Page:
The wedding is over.
Summer is over.
Life please explain.
(from “I Don’t Have A Pill For That,” by Deborah Landau)
Summer isn’t over just yet though!! (But I still like that quote…) Even the English weather is (sort of? Sometimes?) supporting me on that front. However: library job is almost over, editing is almost over, 10k race is definitely over (so hot! such hills! Still happy with time, fortunately). A long-awaited viewing of Barry Lyndon is also sadly over (an excellent film, probably the only Kubrick film I’ve seen so far that I’ve enjoyed rather than endured).
Other summer moments:
An excerpt from my childhood Diary :) Some things never change, eh?
I also finished Boyhood Island by Karl Ove Knausgård, which I enjoyed very much. Who doesn’t like childhood memories? Appropriately enough, Boyhood Island ends with a reminiscence of 13-year-olds fondling each other at a party–I suppose there’s no better way to declare childhood officially over with a good ole fashioned middle school orgy.
Knausgård continues to make me sick with suspense during the most mundane, every day moments. For instance, I was so agitated when he had to figure out how to crawl in and out of the house via a garden shed, because he didn’t want to confess to his father that he couldn’t get his house key to turn in the door. I HAVE THE SAME PROBLEM with almost every key, ever! Another tension-filled moment for me was when Karl was trying to find a spot in the woods to kiss a popular (i.e. big breasted) girl–I felt sick with embarrassment for him, when he suggested they try to break a record for the longest kiss (poor girl! Karl makes her hang on for 15+ minutes).
What else happens in this book? Girls (and burgeoning interest in them) is a big concern, obviously. His older brother introduces to punk and other 70’s/80’s era bands. He plays football (I love the part where he finds the missing ball in the bushes but refuses to take credit for it; it’s almost sublime). He is constantly teased for being girly, and harassed under his father’s reign of terror (which in this book is all the more poignant, especially the scenes with the father and grandmother, since after Book I we know what’s coming for them). There’s no sequence in here as memorable as the house cleaning in Book I, or the children’s birthday party in Book II, but all in all an excellent read. Onto Book 4!!
Two quotes I typed up:
“And that was how my childhood was: the distance between good and evil was so much shorter than it is now as an adult. All you had to do was stick your head out of the door and something absolutely fantastic happened. Just walking up to B-Max and waiting for the bus was an event, even though it had been repeated almost every day for many years. Why? I have no idea… Every day was a party, in the sense that everything that happened pulsated with excitement and nothing was predictable.” (264)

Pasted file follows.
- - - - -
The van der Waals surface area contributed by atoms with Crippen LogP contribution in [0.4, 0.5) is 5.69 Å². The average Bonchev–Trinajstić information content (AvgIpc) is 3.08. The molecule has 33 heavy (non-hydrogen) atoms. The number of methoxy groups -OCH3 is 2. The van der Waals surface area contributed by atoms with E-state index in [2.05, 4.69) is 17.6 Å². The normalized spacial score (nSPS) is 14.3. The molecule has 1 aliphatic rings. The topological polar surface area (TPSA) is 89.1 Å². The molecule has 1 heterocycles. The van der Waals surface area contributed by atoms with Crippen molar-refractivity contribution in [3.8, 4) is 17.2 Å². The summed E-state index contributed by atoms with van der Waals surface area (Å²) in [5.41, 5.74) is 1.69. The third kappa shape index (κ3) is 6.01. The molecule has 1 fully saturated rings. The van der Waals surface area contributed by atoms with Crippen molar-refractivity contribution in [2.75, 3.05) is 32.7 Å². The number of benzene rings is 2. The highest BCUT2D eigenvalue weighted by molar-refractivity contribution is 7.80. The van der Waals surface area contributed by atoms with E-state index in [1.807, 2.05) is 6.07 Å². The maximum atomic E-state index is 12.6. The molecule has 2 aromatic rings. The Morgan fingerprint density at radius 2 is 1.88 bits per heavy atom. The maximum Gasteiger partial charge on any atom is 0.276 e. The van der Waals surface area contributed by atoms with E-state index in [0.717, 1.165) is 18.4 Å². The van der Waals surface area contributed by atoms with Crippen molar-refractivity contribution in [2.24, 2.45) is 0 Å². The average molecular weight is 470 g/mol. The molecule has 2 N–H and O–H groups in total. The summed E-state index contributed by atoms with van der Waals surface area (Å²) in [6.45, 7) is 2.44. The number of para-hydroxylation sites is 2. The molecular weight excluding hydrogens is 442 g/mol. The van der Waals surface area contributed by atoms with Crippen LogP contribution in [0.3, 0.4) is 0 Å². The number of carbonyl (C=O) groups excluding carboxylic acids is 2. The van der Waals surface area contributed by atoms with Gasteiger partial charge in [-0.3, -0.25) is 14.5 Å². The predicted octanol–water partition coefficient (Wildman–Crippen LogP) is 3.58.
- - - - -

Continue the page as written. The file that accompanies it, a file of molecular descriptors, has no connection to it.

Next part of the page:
“Time never goes as fast as in your childhood; an hour is never as short as it was then. Everything is open, you run here, you run there, do one thing, then another, and suddenly the sun has gone down and you find yourself standing in the twilight with time like a barrier that has suddenly gone down in front of you. Oh, no, is it already nine o’clock?” (140)
While in the Avebury Henge neighborhood, I also read The Vet’s Daughter by Barbara Comyns. Hallucinatory, strange, and gothically funny–she writes like a darker version of authors I loved as a child, like Phillipa Pearce or Judy Corbalis. I’d have given The Vet’s Daughter 5 stars on goodreads if it weren’t for the bit-of-a-bummer ending. I’ve read three of her books so far (Sisters By a River, which I still think is one of the best books I’ve ever read, and Our Spoons Came From Woolworths) and look forward to greedily gobbling them all. I love discovering new authors with extensive back catalogs.
Right now I’m reading White Tiger on Snow Mountain by David Gordon (who wrote The Serialist, another book I absolutely loved. He left a comment on this blog, which needless to say is a marked highlight in this blog’s puny little life). White Tiger is a short story collection, and so far it’s been making me laugh hysterically (cathartically, even). For instance, here is the opening passage of the first story (the Paris Review-published “Man-Boob Summer”–how about that title?)
I was spending some time at my parents’ place that summer. I was thirty-eight and out of ideas. I had finished my midlife crisis graduate degree a bit early, and after turning in my thesis, I promptly fell into the utter despair that comes from completing a long, difficult, and utterly pointless project. I was deeply, profoundly in debt, ruined really, and had no idea what I would do next.